When I was a student teacher at Como Park high school in St Paul, I had a transgender student in one of my classes. On my third or fourth day, I was left alone by my supervising teacher. He was not around for most of the remaining weeks I was in his class. It was a challenging time for me. The transgender student was bullied and ridiculed almost immediately when I was left alone. I could tell the kids were waiting to see how I would respond. I was unsure of the proper way to react. Should I stop class and make a strong statement against the bullying students? Should I wait till after class and speak to those doing the bullying exclusively, maybe force them to apologize? Maybe they should apologize in front of the whole class? Should I contact administration? Should I ask the student that was a victim of the bullying what she wanted? What would you do? Are you sure it would be right?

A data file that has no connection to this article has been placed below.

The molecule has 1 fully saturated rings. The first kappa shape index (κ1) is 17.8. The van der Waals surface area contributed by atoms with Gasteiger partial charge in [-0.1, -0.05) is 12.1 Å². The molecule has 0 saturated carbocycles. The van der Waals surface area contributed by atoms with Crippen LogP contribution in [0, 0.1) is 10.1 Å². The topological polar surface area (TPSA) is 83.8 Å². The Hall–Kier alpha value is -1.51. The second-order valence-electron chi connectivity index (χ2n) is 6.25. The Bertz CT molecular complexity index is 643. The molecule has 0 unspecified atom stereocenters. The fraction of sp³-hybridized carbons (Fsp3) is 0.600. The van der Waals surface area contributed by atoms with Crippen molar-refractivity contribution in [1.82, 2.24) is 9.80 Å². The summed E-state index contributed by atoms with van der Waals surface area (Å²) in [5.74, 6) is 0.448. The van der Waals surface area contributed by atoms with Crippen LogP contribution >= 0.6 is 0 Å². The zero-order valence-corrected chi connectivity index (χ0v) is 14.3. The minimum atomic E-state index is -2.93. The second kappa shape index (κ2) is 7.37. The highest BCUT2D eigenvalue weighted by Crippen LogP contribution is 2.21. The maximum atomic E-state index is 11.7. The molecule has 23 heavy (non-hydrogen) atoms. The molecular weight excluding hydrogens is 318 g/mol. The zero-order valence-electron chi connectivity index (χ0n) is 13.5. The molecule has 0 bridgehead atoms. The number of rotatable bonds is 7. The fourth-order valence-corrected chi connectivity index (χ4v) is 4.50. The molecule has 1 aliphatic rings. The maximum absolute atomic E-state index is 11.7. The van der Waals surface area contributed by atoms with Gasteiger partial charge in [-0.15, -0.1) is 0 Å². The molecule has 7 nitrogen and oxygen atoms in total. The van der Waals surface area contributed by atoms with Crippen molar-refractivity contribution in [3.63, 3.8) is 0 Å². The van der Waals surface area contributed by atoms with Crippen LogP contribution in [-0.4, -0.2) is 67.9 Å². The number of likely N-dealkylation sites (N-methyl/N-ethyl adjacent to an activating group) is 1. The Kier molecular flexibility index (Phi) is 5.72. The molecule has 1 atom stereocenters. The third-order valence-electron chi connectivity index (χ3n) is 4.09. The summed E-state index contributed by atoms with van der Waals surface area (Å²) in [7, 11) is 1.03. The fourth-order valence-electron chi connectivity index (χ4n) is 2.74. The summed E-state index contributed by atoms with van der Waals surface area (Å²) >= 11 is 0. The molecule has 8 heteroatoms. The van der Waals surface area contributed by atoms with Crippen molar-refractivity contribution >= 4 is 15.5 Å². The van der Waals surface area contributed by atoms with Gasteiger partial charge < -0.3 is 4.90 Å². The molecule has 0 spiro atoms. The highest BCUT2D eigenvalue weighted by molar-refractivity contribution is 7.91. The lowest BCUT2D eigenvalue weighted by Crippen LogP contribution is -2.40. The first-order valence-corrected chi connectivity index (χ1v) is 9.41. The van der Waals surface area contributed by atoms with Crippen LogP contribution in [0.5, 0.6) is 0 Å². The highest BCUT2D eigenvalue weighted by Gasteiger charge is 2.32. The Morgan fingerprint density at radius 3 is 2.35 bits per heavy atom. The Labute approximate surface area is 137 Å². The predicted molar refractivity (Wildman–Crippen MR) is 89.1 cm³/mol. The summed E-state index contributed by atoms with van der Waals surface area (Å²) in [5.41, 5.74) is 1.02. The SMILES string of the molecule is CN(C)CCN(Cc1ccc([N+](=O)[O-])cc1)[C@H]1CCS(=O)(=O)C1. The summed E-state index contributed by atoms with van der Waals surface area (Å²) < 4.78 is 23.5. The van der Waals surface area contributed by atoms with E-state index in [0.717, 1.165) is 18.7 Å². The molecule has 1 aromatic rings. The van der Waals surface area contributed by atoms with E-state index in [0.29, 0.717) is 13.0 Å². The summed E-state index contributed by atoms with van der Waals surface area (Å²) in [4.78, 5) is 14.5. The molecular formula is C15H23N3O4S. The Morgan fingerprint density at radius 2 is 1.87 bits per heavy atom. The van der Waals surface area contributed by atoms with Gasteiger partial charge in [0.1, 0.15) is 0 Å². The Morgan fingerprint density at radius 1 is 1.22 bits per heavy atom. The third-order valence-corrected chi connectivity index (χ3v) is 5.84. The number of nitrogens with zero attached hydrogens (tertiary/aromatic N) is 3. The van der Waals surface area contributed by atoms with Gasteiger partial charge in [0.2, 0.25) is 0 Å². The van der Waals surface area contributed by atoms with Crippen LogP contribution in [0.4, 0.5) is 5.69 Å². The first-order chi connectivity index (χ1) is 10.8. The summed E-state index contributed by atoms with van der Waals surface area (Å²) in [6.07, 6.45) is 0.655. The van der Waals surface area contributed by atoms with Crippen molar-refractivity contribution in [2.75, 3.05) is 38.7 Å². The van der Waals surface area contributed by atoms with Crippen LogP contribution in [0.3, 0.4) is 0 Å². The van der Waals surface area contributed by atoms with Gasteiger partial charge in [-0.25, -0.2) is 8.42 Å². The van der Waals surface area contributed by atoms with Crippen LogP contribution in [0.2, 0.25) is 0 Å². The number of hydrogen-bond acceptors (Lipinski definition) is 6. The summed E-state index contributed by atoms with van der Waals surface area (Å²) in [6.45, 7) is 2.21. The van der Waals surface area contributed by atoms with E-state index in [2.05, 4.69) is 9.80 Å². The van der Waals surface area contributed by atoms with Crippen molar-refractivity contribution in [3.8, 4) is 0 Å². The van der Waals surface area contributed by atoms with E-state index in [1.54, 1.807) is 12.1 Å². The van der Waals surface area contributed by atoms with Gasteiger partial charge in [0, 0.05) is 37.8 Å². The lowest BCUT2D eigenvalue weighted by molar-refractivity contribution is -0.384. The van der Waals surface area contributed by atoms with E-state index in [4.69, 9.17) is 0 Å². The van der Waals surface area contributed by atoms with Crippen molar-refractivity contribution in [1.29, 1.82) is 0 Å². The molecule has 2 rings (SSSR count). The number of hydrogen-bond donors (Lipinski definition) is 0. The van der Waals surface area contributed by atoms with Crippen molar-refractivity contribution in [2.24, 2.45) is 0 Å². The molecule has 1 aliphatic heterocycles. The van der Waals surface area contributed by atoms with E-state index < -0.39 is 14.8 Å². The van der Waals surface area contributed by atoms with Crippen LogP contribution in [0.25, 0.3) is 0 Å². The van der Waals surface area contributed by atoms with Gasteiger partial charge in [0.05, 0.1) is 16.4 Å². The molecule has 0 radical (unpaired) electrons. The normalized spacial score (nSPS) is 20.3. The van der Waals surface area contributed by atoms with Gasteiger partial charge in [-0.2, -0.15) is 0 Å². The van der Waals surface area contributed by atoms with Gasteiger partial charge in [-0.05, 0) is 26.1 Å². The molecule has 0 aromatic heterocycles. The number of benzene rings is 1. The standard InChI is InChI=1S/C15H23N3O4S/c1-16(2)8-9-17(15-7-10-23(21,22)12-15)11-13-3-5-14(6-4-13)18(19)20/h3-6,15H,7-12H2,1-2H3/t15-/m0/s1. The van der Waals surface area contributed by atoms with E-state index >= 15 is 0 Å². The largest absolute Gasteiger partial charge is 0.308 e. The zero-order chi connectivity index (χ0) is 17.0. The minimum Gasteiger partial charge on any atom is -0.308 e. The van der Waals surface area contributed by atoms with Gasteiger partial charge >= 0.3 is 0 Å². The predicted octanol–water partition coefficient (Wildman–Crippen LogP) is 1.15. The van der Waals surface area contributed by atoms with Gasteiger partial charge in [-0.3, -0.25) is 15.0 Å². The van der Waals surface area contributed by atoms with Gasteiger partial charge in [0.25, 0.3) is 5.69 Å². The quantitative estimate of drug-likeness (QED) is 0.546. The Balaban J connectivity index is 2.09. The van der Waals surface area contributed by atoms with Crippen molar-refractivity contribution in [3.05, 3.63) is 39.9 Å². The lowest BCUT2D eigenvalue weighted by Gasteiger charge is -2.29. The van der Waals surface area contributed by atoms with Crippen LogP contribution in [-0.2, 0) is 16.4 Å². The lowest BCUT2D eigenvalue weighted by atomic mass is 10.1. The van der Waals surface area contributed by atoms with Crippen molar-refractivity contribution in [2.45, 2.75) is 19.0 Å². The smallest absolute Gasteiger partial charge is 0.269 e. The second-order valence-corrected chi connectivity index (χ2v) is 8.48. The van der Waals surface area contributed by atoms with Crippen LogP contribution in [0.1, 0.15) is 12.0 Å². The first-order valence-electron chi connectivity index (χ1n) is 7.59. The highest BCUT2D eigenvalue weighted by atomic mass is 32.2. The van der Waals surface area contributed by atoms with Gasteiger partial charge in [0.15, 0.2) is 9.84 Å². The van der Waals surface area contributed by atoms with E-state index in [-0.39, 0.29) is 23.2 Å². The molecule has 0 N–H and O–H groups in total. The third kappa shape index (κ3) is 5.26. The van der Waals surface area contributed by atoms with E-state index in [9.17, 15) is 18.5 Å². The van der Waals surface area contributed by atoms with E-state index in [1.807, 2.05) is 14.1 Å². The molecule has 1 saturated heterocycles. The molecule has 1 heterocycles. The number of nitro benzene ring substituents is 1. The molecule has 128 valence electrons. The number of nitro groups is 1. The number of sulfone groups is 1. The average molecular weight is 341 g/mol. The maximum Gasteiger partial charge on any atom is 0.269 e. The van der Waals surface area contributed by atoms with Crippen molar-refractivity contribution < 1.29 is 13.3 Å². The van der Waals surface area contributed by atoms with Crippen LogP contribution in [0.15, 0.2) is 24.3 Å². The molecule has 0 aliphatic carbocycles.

In the end I fell back on what my father, the son of a Jewish immigrant whose entire family was killed in Europe at the start of the 20th century always told me; “always, always, stand up and say out loud what is right.” I thought it was important to be a role model for students and called the bullies out in front of the class, lest the other kids think its ok to be bystanders. I’m still not sure it was the right thing to do. As the semester wore on, the student who was the victim of the bullying came to school less and less often, until she withdrew. She was very intelligent and interested in learning, but you could tell school for her was agony.
Teachers need explicit training to deal with situations like this. We want our public schools to get every kid the best education humanly possible, but it won’t happen if some kids don’t feel safe. We want our schools to be places where free expression and liberty are valued, but that won’t happen if kids aren’t able to be who they want to be. I can’t help thinking, if I had had more training, that student’s time in my class could have been vastly different. This bill really is important.